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Friday, August 27, 2010

Counting of blessings


Risa didn't report to Independence Days this year over at The Chatelaine's Keys -- too much other stuff going on. But here is an end-of-summer update of sorts for 2010.

The garden was possibly our least productive, for the effort going into it, of the last 35 years. This was the result of what we think of as winter extending into mid-June, causing planting delays and crop failures. The soil, in its depths, has never really warmed up, and went, in the suddenly hot weather straight from a cold brown soup to a hard iron-like consistency that resists watering. Flats, in the house, grow tunnel, or potting shed resisted germination as well.

That said, some things did well: sunchokes, lettuce, broccoli, chard, kale, cabbage, favas, peas, comfrey, perennial spices, potatoes (though small), zucchini (oddly enough). Some things did okay: the fifth planting of green beans, the fourth planting of runner beans (very small crop), cucumbers (one of three plantings). A small field of dry beans will make it. Tomatoes eventually established themselves but are very slow to redden, in spite of a hot July and August. Winter squash and corn are almost a complete disaster, eggplants and peppers little better. Spinach, beets, radishes, carrots, parsnips, and turnips all failed.

How the heck do you have a crop failure of radishes?

Figs, cherries, quinces, plums, persimmons, nectarines, peaches, pears, and filberts made no crop. Some of these are young and no crop was expected, but the plums are a sad disappointment. We are gathering apples from half the apple trees and collecting all the blackberries we have time to pick. Blueberries are new but had a good year; however, two of them are dying. One peach and one plum died and were removed; all the other new trees survived. There might not be any canning done this year other than some applesauce. Alternatively, a lot of vegetable leaves have been dehydrated and crumbled; this makes a nutritious add-on to soups, breads, and assorted dishes such as potatoes or pasta, and can be given as gifts in jelly jars.

Kiwis and most of the hops made it through the summer. They are new and very small as yet. The grapes are doing well, as usual -- our steadiest crop.


The Ancona ducks managed to hatch three newbies, who are doing well. If we had penned a duck with a clutch she might have raised many more. We blew out fifty-three goose eggs for psanki. Poultry in general had a good year and eggs were superabundant year-round.


With relatively little to do on the farm, we concentrated more on physical plant.The grow tunnel was taken down in the garden to set up by the barn, but it looks like we will skip a year. We added a room to the house (mudroom, former front porch), set up and furnished the downstairs bedroom for guests, rebuilt the entryway ceiling which was falling in, rebuilt the potting shed, cleaned out the upper barn, and coated (most of, so far) the house roof with white roofing compound. Painting goes on in a desultory fashion. Firewooding has gone well. We got in a generous supply of used building materials, some of which went directly into the mudroom construction. We updated the living room and are no longer too embarassed to have visitors.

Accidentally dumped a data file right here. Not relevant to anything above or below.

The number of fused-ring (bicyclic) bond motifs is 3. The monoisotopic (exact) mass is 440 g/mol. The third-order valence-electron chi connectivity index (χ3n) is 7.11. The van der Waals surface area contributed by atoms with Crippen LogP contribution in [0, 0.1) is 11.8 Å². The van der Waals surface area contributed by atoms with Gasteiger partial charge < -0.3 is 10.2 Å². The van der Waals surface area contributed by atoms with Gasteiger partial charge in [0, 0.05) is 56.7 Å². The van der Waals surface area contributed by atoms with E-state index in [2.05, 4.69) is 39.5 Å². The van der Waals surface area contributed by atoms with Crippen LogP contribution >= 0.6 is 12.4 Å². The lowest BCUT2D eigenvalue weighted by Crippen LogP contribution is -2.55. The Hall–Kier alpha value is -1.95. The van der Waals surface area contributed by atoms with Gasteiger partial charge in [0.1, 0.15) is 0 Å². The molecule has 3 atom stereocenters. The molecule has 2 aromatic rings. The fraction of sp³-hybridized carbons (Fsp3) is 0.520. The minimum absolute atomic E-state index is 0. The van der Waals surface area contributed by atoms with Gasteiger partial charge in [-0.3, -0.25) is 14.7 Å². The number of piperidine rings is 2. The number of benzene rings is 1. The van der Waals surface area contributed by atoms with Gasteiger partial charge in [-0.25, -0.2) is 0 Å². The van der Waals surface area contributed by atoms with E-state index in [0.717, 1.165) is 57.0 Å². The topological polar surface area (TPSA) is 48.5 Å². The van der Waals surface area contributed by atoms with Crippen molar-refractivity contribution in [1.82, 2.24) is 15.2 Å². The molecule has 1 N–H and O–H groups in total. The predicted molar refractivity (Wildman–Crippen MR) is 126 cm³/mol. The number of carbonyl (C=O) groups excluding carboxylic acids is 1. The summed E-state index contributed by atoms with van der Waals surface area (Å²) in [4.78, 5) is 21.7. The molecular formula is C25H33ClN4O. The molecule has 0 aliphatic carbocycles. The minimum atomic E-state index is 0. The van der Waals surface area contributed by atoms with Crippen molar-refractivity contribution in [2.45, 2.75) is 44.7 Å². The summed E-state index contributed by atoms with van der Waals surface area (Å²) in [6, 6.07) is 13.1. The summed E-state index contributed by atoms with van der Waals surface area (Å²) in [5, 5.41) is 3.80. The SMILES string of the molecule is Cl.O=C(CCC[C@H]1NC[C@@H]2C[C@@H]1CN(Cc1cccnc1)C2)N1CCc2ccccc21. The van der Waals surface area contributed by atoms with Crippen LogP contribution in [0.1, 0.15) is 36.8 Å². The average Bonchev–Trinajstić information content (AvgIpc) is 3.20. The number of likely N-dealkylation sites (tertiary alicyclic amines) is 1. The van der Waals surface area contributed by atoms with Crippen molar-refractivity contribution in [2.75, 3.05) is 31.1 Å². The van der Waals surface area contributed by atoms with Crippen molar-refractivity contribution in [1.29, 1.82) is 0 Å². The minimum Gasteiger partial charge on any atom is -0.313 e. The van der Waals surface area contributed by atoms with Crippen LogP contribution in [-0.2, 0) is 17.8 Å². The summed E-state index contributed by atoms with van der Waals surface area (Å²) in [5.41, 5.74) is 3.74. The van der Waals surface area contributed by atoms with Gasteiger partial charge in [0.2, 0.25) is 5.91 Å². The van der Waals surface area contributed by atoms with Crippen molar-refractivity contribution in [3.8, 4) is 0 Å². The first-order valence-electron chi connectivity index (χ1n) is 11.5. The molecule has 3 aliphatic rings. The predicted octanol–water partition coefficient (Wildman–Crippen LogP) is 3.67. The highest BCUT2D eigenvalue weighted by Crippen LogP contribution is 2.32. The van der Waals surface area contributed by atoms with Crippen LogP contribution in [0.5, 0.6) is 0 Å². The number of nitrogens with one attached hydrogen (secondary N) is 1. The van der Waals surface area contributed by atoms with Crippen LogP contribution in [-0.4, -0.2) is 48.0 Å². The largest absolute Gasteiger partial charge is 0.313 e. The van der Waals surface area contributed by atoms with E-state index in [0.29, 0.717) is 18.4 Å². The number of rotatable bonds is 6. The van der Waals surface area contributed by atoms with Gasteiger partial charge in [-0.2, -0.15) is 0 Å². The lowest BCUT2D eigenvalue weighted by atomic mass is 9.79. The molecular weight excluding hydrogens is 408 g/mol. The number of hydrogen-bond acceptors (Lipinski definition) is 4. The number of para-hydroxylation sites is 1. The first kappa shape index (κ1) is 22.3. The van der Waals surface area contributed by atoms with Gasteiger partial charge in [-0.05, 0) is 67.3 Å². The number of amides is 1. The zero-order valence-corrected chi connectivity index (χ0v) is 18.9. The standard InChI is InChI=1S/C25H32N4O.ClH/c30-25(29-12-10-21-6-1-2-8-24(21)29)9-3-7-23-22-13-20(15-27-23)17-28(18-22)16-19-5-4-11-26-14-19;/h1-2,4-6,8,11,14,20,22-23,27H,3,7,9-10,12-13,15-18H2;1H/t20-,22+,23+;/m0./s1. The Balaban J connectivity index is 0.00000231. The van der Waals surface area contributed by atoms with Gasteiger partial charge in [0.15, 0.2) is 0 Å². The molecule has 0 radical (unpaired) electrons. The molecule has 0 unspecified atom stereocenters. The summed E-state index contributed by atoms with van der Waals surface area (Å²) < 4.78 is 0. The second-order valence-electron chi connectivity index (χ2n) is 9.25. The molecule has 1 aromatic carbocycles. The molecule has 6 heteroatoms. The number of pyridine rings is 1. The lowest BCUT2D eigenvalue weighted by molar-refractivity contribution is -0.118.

Synchronized paddles!

Risa has met a couple of personal goals: she paddled from Eugene to Portland on the Willamette River and started a post-apocalyptic novel (blovel) that is up to twenty-six chapters. She also got up to the wilderness areas twice (hopes to go twice more), made it to the beach once, and has done some volunteering at a state park. Friends came over to watch for the Perseids (mostly we all fell asleep). Risa and Beloved had a short vacation at a mountain cabin, with a day trip to Crater Lake. Fishing went well and there are lots of trout in the freezer. Beloved's job looks like it will be good for another year, barring a spectacular city-budget blowout.

Planned for the next year, "God-willin'-an'-th'-crick-don't-rise": finish the roof, do the same for the barn roofs, rebuild the grow tunnel, pour a floor in half the upper barn (for goats or a small Dexter cow and calf or pigs, depending), develop the second well for irrigation, improve the seed-sprouting arrangements. Move the goumi plants inside the deer fence and plant tea (camellia sinensis). Fix the kitchen sink (bucket brigade at present). Finish insulation under the house. Paddle with Granddaughter. Paddle the river again, with Daughter. Go see family back East, via train. Wipe out Daughter's school debt. Make wine (instead of vinegar; we have plenty now!). Have a little bit of coffee by the fire and count our blessings.

Particularly the coffee and counting of blessings.

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